IV Diuresis in Alternative Treatment Settings for the Management of Heart Failure: Implications for Mortality, Hospitalizations, and Cost

Link to article at PubMed

J Card Fail. 2023 Sep 13:S1071-9164(23)00320-2. doi: 10.1016/j.cardfail.2023.07.017. Online ahead of print.


BACKGROUND: Recent advances in heart failure (HF) care have sought to shift management from inpatient to outpatient and observation settings. We evaluated the association between HF treatment in the (1) inpatient; (2) observation; (3) emergency department (ED); and (4) outpatient settings with 30-day mortality, hospitalizations, and cost.

METHODS: Using 100% Medicare inpatient, outpatient, and Part B files from 2011-2018, 1,534,708 unique patient encounters in which intravenous (IV) diuretics were received for a primary diagnosis of HF were identified. Encounters were sorted into mutually exclusive settings: (1) inpatient; (2) observation; (3) ED; or (4) outpatient IV diuretic clinic. The primary outcome was 30-day all-cause mortality. Secondary outcomes included 30-day hospitalization and total 30-day costs. Multivariable logistic and linear regression were used to examine the association between treatment location and the primary and secondary outcomes.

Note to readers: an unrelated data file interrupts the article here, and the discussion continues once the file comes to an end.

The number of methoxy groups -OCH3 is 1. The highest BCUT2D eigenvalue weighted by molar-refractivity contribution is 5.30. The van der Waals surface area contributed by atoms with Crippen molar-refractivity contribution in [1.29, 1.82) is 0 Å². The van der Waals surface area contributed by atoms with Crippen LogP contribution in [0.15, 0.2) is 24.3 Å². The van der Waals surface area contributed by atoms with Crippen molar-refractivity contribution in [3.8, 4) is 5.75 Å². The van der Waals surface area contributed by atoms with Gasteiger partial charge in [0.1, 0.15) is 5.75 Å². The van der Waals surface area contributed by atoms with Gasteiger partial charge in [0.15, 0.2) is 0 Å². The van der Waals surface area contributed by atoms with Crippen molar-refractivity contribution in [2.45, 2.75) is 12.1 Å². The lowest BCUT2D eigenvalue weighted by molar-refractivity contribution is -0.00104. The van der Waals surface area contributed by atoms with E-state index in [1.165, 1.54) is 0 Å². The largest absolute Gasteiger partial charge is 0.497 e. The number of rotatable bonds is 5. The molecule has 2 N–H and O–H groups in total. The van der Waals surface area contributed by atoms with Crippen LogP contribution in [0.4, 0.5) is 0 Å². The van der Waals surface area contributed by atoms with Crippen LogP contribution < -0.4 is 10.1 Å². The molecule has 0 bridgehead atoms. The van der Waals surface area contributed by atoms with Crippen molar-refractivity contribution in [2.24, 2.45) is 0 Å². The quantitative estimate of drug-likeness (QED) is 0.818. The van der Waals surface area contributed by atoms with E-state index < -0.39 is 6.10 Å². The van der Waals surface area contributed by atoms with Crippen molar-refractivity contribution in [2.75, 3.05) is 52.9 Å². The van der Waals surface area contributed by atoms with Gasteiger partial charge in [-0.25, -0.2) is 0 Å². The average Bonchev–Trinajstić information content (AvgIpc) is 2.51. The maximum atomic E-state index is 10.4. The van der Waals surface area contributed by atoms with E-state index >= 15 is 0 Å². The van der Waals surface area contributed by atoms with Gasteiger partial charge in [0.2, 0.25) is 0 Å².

RESULTS: Patients treated in observation and outpatient settings had lower 30-day mortality rates (Observation OR 0.67, 95% CI 0.66-0.69, p < 0.001; Outpatient OR 0.53, 95% CI 0.51-0.55, p < 0.001) compared to those treated in the inpatient setting. Observation and outpatient treatment were also associated with decreased 30-day total cost compared to inpatient treatment (Observation relative cost -$5,528.77, 95% CI $-$5,613.63 to -$5,443.92; Outpatient relative cost -$7,005.95; 95% CI -$7,103.94 to -$6,907.96). Patients treated in the ED and discharged had increased mortality (OR 1.15, 95% CI 1.13-1.17, p < 0.001) and increased rates of hospitalization (OR 1.72, 95% CI 1.70-1.73, p < 0.001) compared to patients treated as inpatients.

CONCLUSIONS: Medicare beneficiaries who received IV diuresis for acute HF in the outpatient and observation settings had lower mortality and decreased cost of care compared to patients treated as inpatients. Outpatient and observation management of acute decompensated HF, when available, is a safe and cost-effective strategy in certain populations of patients with HF.

PMID:37714260 | DOI:10.1016/j.cardfail.2023.07.017

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